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Cover image for Rock, Paper, Scissors - Scala

Rock, Paper, Scissors - Scala

darbyo profile image Rob Darby ・4 min read

I recently began creating a Rock, Paper, Scissors, Dynamite, Waterbomb bot (RPSDW). The conventional rules of RPS apply, with the addition that Dynamite beats everything except Waterbomb and Waterbomb loses to everything except Dynamite. In this post, I will be covering the scenario of this kata, the process that was followed and the results of the bot battle.

The scenario

At our dev community meeting, we usually come up with a small kata that people can complete in a couple of hours. On this occasion, it was decided that we were going to do something substantially bigger. Each team was tasked with going away and producing a bot that plays RPSDW against other bots; with the idea that we would come back in a few weeks and pit all of the bots against each other in a tournament.

The rules of the competition were each team would play each other once and the outcome of the match would result in 3 points for a win, 1 for a draw and, of course, 0 for a loss. The bots would need to be fully automated and, once set off, should play each other over as many games needed with first to win 1000 hands taking the points. Finally, each team would receive 100 Dynamites to be used at will.

The process

The interesting part of this project was that we used our whole team to create this bot; with our devs, testers, business analyst and scrum master all getting stuck into the code. Mob-programming the whole project, we got together for an hour every Friday afternoon where we would plug into the big screen and get to work. With two chairs at the front and the rest observing, one person would write a unit test, the next would fix it and then write another. We would then rotate. This meant that everyone in the team, no matter their role or experience, got an equal share of this project.

Getting started

When creating the bot, we decided to use the technology stack most relevant to our job role. We used Scala with Play framework, Git for version control and Heroku to deploy. This was a great learning curve for all as we were able to take the whole project from nothing to a working app in a public environment; something that not everyone had experienced before.

Building the bot

We started by setting up our project and considered implementing AI and Machine Learning; we soon realised that this was a little optimistic. However, we did still implement some sort of intelligence into the bot. We came up with the concept of a 'Guesstimater' which would use different methods to try and predict patterns in the hands that the opposing bots were playing. We had varied levels of depth in our Guesstimater methods. Starting with a simple method that counted all of the previous hands in the game, found the most common hand and played the hand that beat this. We also implemented a method that would use Game theory to try and beat our opponents. Obviously, we made a Game theory defence method to counter any of our opponents who may have attempted implementing this common RPS technique.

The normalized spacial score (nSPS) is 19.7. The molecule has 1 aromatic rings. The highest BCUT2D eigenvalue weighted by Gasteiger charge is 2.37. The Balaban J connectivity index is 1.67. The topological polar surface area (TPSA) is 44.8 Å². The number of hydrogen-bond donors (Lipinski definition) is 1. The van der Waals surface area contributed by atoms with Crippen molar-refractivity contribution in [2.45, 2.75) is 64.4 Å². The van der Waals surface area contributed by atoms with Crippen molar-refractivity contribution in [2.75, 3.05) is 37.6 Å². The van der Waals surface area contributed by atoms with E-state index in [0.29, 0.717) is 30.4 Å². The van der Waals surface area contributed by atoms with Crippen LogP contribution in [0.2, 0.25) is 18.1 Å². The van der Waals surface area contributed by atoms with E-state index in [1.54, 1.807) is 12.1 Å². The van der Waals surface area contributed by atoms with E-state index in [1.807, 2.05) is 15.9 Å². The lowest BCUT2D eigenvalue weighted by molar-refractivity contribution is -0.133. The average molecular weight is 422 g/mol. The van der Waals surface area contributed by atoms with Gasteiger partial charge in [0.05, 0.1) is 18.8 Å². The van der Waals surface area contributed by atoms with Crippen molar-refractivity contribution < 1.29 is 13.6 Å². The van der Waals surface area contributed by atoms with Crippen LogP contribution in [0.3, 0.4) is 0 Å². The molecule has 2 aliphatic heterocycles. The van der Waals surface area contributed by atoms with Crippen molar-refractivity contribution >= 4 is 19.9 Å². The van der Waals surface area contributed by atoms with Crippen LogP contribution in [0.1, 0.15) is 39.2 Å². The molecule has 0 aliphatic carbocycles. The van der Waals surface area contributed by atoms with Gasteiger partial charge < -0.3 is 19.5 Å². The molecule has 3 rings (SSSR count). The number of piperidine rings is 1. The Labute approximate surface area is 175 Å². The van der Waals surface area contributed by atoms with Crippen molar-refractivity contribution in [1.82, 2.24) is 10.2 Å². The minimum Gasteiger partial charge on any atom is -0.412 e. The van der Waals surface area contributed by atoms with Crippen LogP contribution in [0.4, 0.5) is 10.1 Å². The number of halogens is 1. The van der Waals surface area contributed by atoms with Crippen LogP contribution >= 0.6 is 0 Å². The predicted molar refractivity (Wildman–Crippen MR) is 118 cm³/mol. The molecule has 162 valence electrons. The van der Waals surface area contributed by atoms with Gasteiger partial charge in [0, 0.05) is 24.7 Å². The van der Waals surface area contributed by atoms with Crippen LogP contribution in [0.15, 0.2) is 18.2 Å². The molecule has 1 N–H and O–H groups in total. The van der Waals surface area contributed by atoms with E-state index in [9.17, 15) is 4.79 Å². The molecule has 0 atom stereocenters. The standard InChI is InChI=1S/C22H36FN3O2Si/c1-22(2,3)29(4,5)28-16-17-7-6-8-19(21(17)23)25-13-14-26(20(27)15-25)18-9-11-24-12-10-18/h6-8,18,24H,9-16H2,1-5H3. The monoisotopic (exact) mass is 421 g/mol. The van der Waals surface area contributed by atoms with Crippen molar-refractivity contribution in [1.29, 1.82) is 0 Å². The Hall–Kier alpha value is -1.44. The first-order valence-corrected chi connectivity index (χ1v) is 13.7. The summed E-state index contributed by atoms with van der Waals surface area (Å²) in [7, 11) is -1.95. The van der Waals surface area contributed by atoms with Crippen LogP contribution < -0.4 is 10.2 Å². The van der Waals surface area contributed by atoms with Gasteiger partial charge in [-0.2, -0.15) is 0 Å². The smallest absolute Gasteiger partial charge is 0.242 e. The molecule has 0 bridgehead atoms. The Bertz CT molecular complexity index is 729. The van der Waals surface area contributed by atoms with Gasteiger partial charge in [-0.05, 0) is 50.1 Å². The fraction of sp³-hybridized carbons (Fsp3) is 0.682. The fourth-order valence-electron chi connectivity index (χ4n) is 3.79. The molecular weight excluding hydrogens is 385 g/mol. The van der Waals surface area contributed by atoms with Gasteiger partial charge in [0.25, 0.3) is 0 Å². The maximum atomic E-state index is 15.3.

Albeit, after initially sounding very confusing and taking a lot of head-mangling possibilities, the Game theory defence came down to simply returning the opponents previous move.

def predict(play: Play) = {
    if(play.result.contains(Result.DRAW)) random.getGuess else play.opponentMove.get
  }

For our Guesstimater to work, we made some patterns to decide when it would change the method is was going to use. We decided to check for losingAll, losingMost and draws; which meant that we would constantly check the state of the game and if losing 5 of the last 5 hands, 6 of the last 10 or 7 of the last 14 we would switch methods. This meant that winning methods would be used for longer and losing methods changed after as little as 5 hands.

Finishing touches

After finishing our bot, we needed to host it somewhere so that the rps-frontend app could make requests to our bot and provide a GUI for the match. We chose Heroku for this; a tool that none of us had experience with. This was a great decision; two commands and the Heroku app is created and deployed.

The results

On game day, we got off to a great start in the league winning our first 3 games comfortably. We sat in 1st place with a massive points difference over everyone; even with playing one game less than the closest rivals. With two games left, we were confident. We then played the team that was last in the league (with no points) and suffered a shock defeat. The final game of the day happened to be the decider. It was us in 1st place playing the team in 2nd - winner takes all. We started the frontend and watched the progress bar go to and fro between the two teams. It was neck and neck until the very end where the other team won by around 20/30 hands (a small margin, over ~2000 hands).

They beat us by such a small margin and we were keen to know our mistakes. It turns out we had missed what turned out to be a crucial rule; if there was a draw, then the winner of the next hand won a point for that hand and the previous. The other team had implemented nothing but a random method that detected a draw and, thus, played a Dynamite in the following hand to which our Guesstimaster just couldn't pick up on. When picking hands 1 of 5, there is a good chance of a few draws. I believe this was enough for them to take the win.

In our next iteration, we will be accounting for this...

You can see our finished bot @ RPS Bot

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